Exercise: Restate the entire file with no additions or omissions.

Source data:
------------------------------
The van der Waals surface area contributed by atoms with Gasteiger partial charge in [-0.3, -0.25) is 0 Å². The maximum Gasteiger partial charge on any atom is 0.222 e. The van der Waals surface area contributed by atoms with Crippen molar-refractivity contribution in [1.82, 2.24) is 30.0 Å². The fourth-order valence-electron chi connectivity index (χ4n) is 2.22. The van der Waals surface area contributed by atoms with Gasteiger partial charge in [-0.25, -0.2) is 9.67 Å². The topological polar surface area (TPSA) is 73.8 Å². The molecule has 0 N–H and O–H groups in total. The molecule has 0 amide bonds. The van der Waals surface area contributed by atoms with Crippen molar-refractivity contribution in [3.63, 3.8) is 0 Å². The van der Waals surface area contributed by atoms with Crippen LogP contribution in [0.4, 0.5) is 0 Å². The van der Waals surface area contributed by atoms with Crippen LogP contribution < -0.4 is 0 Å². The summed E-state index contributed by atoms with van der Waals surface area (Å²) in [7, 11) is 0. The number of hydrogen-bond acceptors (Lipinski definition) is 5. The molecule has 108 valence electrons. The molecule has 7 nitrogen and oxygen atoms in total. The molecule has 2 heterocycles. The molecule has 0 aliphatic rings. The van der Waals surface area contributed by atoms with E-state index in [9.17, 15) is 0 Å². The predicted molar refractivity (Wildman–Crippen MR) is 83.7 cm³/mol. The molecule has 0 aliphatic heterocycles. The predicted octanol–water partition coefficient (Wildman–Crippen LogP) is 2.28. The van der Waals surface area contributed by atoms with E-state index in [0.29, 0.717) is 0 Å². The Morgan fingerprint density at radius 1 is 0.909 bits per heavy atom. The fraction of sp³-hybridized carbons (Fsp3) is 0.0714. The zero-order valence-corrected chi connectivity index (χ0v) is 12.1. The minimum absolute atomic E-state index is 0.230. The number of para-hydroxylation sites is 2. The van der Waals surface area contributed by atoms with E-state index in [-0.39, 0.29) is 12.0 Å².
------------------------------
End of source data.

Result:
The van der Waals surface area contributed by atoms with Gasteiger partial charge in [-0.3, -0.25) is 0 Å². The maximum Gasteiger partial charge on any atom is 0.222 e. The van der Waals surface area contributed by atoms with Crippen molar-refractivity contribution in [1.82, 2.24) is 30.0 Å². The fourth-order valence-electron chi connectivity index (χ4n) is 2.22. The van der Waals surface area contributed by atoms with Gasteiger partial charge in [-0.25, -0.2) is 9.67 Å². The topological polar surface area (TPSA) is 73.8 Å². The molecule has 0 N–H and O–H groups in total. The molecule has 0 amide bonds. The van der Waals surface area contributed by atoms with Crippen molar-refractivity contribution in [3.63, 3.8) is 0 Å². The van der Waals surface area contributed by atoms with Crippen LogP contribution in [0.4, 0.5) is 0 Å². The van der Waals surface area contributed by atoms with Crippen LogP contribution < -0.4 is 0 Å². The summed E-state index contributed by atoms with van der Waals surface area (Å²) in [7, 11) is 0. The number of hydrogen-bond acceptors (Lipinski definition) is 5. The molecule has 108 valence electrons. The molecule has 7 nitrogen and oxygen atoms in total. The molecule has 2 heterocycles. The molecule has 0 aliphatic rings. The van der Waals surface area contributed by atoms with E-state index in [9.17, 15) is 0 Å². The predicted molar refractivity (Wildman–Crippen MR) is 83.7 cm³/mol. The molecule has 0 aliphatic heterocycles. The predicted octanol–water partition coefficient (Wildman–Crippen LogP) is 2.28. The van der Waals surface area contributed by atoms with E-state index in [0.29, 0.717) is 0 Å². The Morgan fingerprint density at radius 1 is 0.909 bits per heavy atom. The fraction of sp³-hybridized carbons (Fsp3) is 0.0714. The zero-order valence-corrected chi connectivity index (χ0v) is 12.1. The minimum absolute atomic E-state index is 0.230. The number of para-hydroxylation sites is 2. The van der Waals surface area contributed by atoms with E-state index in [-0.39, 0.29) is 12.0 Å².